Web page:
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Meet Jason Anick

Today we’d like to introduce you to Jason Anick.

Jason, can you briefly walk us through your story – how you started and how you got to where you are today.
I am a 32-year-old violinist, composer, and professor at the Berklee College of Music in Boston. I started playing the violin when I was around 5 years old. My father who also plays the violin, saw that I had an affinity towards it and got me started with classical violin lessons. When I was around 12, I started to get into jazz and improvisation after seeing legendary violinist Stephane Grappelli perform at Mechanics Hall in Worcester. Throughout high school, I started to go to weekly jazz jam sessions in the greater Boston area and attended music camps throughout the Summer, furthering my passion for jazz violin. I ended up studying both classical and jazz violin at the Hartt Conservatory in Hartford, CT.

During my senior year, I got a life changing opportunity to audition for Grammy award winning guitarist John Jorgenson’s Quintet. As soon as I graduated, I hit the road with John’s group, performing Gypsy jazz music all over the world. During my 10 year stint with John Jorgeson, I was also pursuing other musical endeavors as a band-leader and recorded two albums under my own name, “Sleepless”, and “Tipping Point”. Also, during this time period, I started teaching at the Berklee College of Music and started a group called the Rhythm Future Quartet. The Rhythm Future Quartet is currently my main musical focus and has recorded two albums, “Rhythm Future Quartet”, and “Travels, and is currently working on its third album, “Rhythm Future Quartet and Friends”. Along with performing with the Rhythm Future Quartet and teaching at Berklee, I frequently travel internationally to give violin workshops focused on jazz and improvisation. My travels have taken me to Thailand, China, Japan, France, Italy, England, Russia, Mexico, and all around the United States.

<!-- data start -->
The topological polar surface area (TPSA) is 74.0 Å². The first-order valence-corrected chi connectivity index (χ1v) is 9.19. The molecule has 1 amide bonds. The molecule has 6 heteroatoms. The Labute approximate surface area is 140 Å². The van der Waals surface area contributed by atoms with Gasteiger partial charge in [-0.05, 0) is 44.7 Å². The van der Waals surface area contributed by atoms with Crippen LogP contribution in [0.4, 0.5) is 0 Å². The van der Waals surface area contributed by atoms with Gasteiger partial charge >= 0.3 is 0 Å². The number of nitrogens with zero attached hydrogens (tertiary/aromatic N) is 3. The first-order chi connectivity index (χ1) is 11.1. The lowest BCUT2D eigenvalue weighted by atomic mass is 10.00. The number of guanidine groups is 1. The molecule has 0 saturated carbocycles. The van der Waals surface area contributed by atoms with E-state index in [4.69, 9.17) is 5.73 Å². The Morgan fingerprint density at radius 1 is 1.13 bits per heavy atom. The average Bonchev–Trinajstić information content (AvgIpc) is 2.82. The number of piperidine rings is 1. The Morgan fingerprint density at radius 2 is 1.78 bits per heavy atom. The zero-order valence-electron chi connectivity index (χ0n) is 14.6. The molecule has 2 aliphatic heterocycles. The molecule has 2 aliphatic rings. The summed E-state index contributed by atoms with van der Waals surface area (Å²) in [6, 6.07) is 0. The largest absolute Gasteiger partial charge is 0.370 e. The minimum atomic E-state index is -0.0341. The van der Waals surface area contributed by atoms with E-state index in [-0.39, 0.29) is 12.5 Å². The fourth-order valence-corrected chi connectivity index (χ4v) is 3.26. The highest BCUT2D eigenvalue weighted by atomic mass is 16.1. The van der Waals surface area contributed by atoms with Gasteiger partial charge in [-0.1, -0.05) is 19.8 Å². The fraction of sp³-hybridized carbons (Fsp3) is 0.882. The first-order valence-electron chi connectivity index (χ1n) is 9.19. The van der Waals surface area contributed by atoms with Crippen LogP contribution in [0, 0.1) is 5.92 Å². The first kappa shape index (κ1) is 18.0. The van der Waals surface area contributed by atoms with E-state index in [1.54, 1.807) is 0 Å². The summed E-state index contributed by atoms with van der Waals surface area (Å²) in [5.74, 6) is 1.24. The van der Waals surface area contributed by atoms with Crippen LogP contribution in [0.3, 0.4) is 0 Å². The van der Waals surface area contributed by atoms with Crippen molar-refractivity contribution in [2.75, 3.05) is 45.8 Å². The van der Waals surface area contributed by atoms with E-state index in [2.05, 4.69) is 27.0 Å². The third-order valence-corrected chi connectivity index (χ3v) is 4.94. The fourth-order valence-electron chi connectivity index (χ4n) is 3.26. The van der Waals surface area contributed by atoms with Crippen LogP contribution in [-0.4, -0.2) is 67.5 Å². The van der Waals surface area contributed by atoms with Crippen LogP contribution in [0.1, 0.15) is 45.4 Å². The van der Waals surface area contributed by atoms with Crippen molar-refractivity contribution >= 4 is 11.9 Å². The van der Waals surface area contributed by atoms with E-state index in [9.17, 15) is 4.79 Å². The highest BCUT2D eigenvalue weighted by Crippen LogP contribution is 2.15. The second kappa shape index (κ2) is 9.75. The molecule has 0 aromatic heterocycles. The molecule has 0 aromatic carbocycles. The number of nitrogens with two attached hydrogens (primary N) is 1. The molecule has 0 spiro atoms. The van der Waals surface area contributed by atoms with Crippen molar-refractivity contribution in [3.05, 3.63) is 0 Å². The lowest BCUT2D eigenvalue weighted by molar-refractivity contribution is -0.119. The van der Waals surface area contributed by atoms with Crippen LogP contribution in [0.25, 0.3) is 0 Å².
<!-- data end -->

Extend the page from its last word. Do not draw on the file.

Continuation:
We’re always bombarded by how great it is to pursue your passion, etc – but we’ve spoken with enough people to know that it’s not always easy. Overall, would you say things have been easy for you?
I feel it’s been about as smooth a ride as it can be for someone trying to make a living as a musician. It’s, of course, come with a lot of hard work and long hours of practice, but overall, I have been pretty lucky with the various opportunities that have come my way over the years.

We’d love to hear more about your business.
As a musician, my “business” comprises of a number of different outlets. This includes work as a freelance violinist around the Boson area, part-time professor at the Berklee College of Music, and band-leader/violinist for the internationally-renowned Gypsy jazz group, The Rhythm Future Quartet. I specialize in a genre called Gypsy jazz. It’s been extremely rewarding to build the Rhythm Future Quartet from a completely unknown group, to a group with an international fan base and a busy touring schedule.

Has luck played a meaningful role in your life and business?
I think I have been extremely lucky, but think a lot of it has to do with being in the right place at the right time and seizing every opportunity that comes.

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Image Credit:

Sasha Israel
Rodrigo Aranjuelo

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